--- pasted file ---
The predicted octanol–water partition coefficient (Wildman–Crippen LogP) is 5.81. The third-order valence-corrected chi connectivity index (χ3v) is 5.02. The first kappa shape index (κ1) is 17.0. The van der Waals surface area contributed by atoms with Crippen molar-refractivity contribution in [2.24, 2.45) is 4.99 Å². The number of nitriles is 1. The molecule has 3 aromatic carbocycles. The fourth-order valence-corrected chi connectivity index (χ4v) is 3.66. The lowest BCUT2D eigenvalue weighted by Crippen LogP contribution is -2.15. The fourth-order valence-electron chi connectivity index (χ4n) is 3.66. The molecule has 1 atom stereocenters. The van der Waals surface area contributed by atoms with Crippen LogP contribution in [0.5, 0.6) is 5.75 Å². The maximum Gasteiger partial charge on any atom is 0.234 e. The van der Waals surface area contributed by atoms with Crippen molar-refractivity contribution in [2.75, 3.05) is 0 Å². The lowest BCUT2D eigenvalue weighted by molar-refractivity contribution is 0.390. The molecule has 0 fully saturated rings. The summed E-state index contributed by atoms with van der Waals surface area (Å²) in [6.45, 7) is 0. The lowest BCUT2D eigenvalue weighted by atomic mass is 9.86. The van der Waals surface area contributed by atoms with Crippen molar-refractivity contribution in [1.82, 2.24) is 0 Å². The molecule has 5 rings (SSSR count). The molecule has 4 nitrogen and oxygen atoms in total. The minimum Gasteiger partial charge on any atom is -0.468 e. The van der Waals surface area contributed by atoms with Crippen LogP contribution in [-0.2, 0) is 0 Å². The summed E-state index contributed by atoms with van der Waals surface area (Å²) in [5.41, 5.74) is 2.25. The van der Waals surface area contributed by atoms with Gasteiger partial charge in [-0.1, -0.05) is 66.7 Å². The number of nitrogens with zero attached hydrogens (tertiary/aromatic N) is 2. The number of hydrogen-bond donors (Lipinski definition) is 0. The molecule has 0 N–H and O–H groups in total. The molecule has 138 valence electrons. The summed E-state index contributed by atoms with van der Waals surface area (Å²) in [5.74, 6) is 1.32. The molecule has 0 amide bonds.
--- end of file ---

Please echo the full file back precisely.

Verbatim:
The predicted octanol–water partition coefficient (Wildman–Crippen LogP) is 5.81. The third-order valence-corrected chi connectivity index (χ3v) is 5.02. The first kappa shape index (κ1) is 17.0. The van der Waals surface area contributed by atoms with Crippen molar-refractivity contribution in [2.24, 2.45) is 4.99 Å². The number of nitriles is 1. The molecule has 3 aromatic carbocycles. The fourth-order valence-corrected chi connectivity index (χ4v) is 3.66. The lowest BCUT2D eigenvalue weighted by Crippen LogP contribution is -2.15. The fourth-order valence-electron chi connectivity index (χ4n) is 3.66. The molecule has 1 atom stereocenters. The van der Waals surface area contributed by atoms with Crippen LogP contribution in [0.5, 0.6) is 5.75 Å². The maximum Gasteiger partial charge on any atom is 0.234 e. The van der Waals surface area contributed by atoms with Crippen molar-refractivity contribution in [2.75, 3.05) is 0 Å². The lowest BCUT2D eigenvalue weighted by molar-refractivity contribution is 0.390. The molecule has 0 fully saturated rings. The summed E-state index contributed by atoms with van der Waals surface area (Å²) in [6.45, 7) is 0. The lowest BCUT2D eigenvalue weighted by atomic mass is 9.86. The van der Waals surface area contributed by atoms with Crippen molar-refractivity contribution in [1.82, 2.24) is 0 Å². The molecule has 5 rings (SSSR count). The molecule has 4 nitrogen and oxygen atoms in total. The minimum Gasteiger partial charge on any atom is -0.468 e. The van der Waals surface area contributed by atoms with Crippen LogP contribution in [-0.2, 0) is 0 Å². The summed E-state index contributed by atoms with van der Waals surface area (Å²) in [5.41, 5.74) is 2.25. The van der Waals surface area contributed by atoms with Gasteiger partial charge in [-0.1, -0.05) is 66.7 Å². The number of nitrogens with zero attached hydrogens (tertiary/aromatic N) is 2. The number of hydrogen-bond donors (Lipinski definition) is 0. The molecule has 0 N–H and O–H groups in total. The molecule has 138 valence electrons. The summed E-state index contributed by atoms with van der Waals surface area (Å²) in [5.74, 6) is 1.32. The molecule has 0 amide bonds.